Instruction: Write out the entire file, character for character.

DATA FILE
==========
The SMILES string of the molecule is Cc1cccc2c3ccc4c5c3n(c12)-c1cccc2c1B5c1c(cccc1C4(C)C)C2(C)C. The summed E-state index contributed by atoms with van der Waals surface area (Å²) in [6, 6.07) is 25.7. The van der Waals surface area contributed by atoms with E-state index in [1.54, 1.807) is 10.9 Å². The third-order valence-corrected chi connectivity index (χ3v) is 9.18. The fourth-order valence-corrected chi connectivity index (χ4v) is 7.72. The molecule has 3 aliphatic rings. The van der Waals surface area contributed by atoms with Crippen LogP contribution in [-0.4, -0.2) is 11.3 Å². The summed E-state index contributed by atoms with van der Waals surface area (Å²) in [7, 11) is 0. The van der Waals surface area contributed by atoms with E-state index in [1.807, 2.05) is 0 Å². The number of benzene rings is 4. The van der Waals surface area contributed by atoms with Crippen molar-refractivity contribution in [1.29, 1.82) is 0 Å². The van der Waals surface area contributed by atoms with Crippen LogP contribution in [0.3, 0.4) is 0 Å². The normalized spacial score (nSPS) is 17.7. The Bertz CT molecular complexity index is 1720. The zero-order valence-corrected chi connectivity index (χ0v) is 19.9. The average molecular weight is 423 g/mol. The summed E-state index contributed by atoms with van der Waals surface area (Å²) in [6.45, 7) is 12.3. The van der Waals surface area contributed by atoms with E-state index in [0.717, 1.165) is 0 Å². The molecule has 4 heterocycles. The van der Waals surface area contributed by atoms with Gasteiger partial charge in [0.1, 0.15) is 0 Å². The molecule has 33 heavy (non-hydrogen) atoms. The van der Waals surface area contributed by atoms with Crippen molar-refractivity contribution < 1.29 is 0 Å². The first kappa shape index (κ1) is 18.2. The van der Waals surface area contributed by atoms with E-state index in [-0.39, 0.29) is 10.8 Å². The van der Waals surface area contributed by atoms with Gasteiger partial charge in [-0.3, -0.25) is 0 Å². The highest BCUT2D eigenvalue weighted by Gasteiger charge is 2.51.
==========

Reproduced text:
The SMILES string of the molecule is Cc1cccc2c3ccc4c5c3n(c12)-c1cccc2c1B5c1c(cccc1C4(C)C)C2(C)C. The summed E-state index contributed by atoms with van der Waals surface area (Å²) in [6, 6.07) is 25.7. The van der Waals surface area contributed by atoms with E-state index in [1.54, 1.807) is 10.9 Å². The third-order valence-corrected chi connectivity index (χ3v) is 9.18. The fourth-order valence-corrected chi connectivity index (χ4v) is 7.72. The molecule has 3 aliphatic rings. The van der Waals surface area contributed by atoms with Crippen LogP contribution in [-0.4, -0.2) is 11.3 Å². The summed E-state index contributed by atoms with van der Waals surface area (Å²) in [7, 11) is 0. The van der Waals surface area contributed by atoms with E-state index in [1.807, 2.05) is 0 Å². The number of benzene rings is 4. The van der Waals surface area contributed by atoms with Crippen molar-refractivity contribution in [1.29, 1.82) is 0 Å². The van der Waals surface area contributed by atoms with Crippen LogP contribution in [0.3, 0.4) is 0 Å². The normalized spacial score (nSPS) is 17.7. The Bertz CT molecular complexity index is 1720. The zero-order valence-corrected chi connectivity index (χ0v) is 19.9. The average molecular weight is 423 g/mol. The summed E-state index contributed by atoms with van der Waals surface area (Å²) in [6.45, 7) is 12.3. The van der Waals surface area contributed by atoms with E-state index in [0.717, 1.165) is 0 Å². The molecule has 4 heterocycles. The van der Waals surface area contributed by atoms with Gasteiger partial charge in [0.1, 0.15) is 0 Å². The molecule has 33 heavy (non-hydrogen) atoms. The van der Waals surface area contributed by atoms with Crippen molar-refractivity contribution < 1.29 is 0 Å². The first kappa shape index (κ1) is 18.2. The van der Waals surface area contributed by atoms with E-state index in [-0.39, 0.29) is 10.8 Å². The van der Waals surface area contributed by atoms with Gasteiger partial charge in [-0.3, -0.25) is 0 Å². The highest BCUT2D eigenvalue weighted by Gasteiger charge is 2.51.